This is the **158th** **Carnival of Mathematics**, a monthly round-up of interesting maths bits from across the internet. Convention dictates that I now therefore specify some interesting facts about the number 158. Unfortunately I am writing this on a train with no internet access, which will make fulfilling this obligation more than usually challenging.

I’m pretty sure that 158 isn’t prime. I reckon it’s $2\times 79$, and 79 is probably prime so that makes 158 a semiprime.

158 can be expressed as the sum of four or fewer squares. It is the sum of two primes. If you repeatedly halve it or multiply by three and add one depending on whether it is even or odd respectively you eventually reach 1.

158 is also the approximate length in minutes of the Cross Country train journey from Manchester Piccadilly to Cheltenham Spa that is currently providing me with no free wifi with which to determine interesting properties of integers.

### Now, on with the Carnival!

Here are some interesting maths bits from the past month, which I had the foresight to open in tabs before I left the flat.

We celebrate the lives of three differently extraordinary mathematicians. Writing for the Smithsonian (yes that one), Evelyn Lamb recounts the life of Maria “Witch Of” Agnesi, and the curve that bears her name (and a mistranslated epithet). Edward Dunne at the AMS wishes happy 119th Birthday to Otto Neugebauer, who founded Mathematical Reviews and stood up to Nazism while doing it. And Futility Closet celebrates the very special ‘life’ of John Rainwater.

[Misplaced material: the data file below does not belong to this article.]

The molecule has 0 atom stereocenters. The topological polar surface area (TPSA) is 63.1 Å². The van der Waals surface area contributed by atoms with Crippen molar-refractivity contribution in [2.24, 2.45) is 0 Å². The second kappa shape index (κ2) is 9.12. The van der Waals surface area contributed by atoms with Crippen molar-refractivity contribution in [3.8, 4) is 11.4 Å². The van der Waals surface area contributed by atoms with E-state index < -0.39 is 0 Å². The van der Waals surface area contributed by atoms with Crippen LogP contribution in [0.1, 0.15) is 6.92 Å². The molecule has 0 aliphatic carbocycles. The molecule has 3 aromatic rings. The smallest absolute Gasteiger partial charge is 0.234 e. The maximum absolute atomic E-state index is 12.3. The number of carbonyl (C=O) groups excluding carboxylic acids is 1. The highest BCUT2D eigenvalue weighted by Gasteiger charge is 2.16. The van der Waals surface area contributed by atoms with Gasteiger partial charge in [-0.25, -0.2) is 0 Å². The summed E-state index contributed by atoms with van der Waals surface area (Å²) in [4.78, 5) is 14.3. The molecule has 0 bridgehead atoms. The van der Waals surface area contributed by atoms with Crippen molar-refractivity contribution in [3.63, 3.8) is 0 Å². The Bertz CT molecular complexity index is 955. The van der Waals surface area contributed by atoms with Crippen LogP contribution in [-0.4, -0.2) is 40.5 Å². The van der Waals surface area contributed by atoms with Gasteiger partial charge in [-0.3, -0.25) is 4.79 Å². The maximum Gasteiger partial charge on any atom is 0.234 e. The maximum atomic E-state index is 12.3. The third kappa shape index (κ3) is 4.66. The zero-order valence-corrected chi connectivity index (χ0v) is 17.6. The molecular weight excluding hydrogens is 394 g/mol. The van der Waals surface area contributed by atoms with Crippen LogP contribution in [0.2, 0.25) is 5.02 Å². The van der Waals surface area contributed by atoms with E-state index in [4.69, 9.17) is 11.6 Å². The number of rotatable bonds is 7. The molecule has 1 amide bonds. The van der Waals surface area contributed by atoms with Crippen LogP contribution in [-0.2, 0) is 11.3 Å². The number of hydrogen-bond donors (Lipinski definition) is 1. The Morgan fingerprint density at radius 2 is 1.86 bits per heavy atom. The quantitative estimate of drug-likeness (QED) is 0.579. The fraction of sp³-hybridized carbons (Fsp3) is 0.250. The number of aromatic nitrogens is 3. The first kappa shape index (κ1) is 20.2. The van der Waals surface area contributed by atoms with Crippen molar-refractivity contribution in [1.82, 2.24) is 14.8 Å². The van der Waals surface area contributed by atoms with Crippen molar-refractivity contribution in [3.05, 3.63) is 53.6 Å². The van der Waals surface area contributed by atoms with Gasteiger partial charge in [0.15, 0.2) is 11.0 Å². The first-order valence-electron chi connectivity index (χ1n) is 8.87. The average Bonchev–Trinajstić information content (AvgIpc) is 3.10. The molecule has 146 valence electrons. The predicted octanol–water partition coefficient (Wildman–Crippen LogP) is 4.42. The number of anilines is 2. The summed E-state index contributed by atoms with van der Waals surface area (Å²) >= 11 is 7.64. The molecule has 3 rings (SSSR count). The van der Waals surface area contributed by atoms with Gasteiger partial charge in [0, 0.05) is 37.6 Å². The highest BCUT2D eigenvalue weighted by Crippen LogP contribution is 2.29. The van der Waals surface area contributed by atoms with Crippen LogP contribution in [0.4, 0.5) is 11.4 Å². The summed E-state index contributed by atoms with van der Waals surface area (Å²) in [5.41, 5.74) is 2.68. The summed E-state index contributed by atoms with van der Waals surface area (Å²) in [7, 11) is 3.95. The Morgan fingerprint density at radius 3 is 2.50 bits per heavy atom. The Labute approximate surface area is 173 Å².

Of course, what you really come to the Carnival for is some abstract algebra. To this end, Rob J Low provides a crash course in equivalence classes and quotient spaces; Benjamin Leis shows us how to construct a model of the group $Q_8$ with just some card and three colours of dental floss (I have some in white you can borrow if you have two other colours…); and Mark Dominus recounts a (slightly one-sided) conversation with his daughter about mathsy card game Spot It!, known round these parts as Dobble, and explains how to construct some simpler versions.

If that whets your appetite for maths-based games/parenting, why not try the Function Machine Game? It’s a big hit with Brent Yorgey’s son, and eventually you might understand free theorems too. Meanwhile, if you want to let cardboard-based artificial intelligences play your games for you, Matthew Scroggs has worked out how much space you’ll have to clear out to have room for matchbox-based computers to play various games.

Two posts that are one way or another about convex geometry: Richard Elwes has had a fun afternoon constructing various convex polyhedra out of Magform — other magnet-based geometry contruction sets are available and apparently equally willing to post freebies to random internet mathematicians.

In somewhat more mindbending maths, David Orden explains some new results relating to Carathéodory’s theorem, to do with the properties of a point chosen inside the convex hull of a set of other points, including one excellently known as ‘Turkey depth’.

When he’s not tweeting maths facts from a terrifying number of Twitter accounts, John Cook occasionally dabbles in the longer form of maths exposition, and has an investigation into the robustness of the t-test — it works fine with normal distributions, but how does it cope with less pleasantly symmetric options?

Some mild maths frivolity to round things off. Richard Lipton ponders the implications of actor and crank-slash-master-interview-troller Terrence Howard’s assertion that one times one is in fact two. And Marquis de Geek has written about a Twitter bot created to incessantly churn out chunks of the decimal expansion of Pi.

*That’s it for this edition! Next month the Carnival will be hosted by Kartik at Comfortably Numbered. If you see any other good maths blog posts, YouTube videos or other new online content in the next month, send it in using the form linked to on the Carnival of Maths page.*

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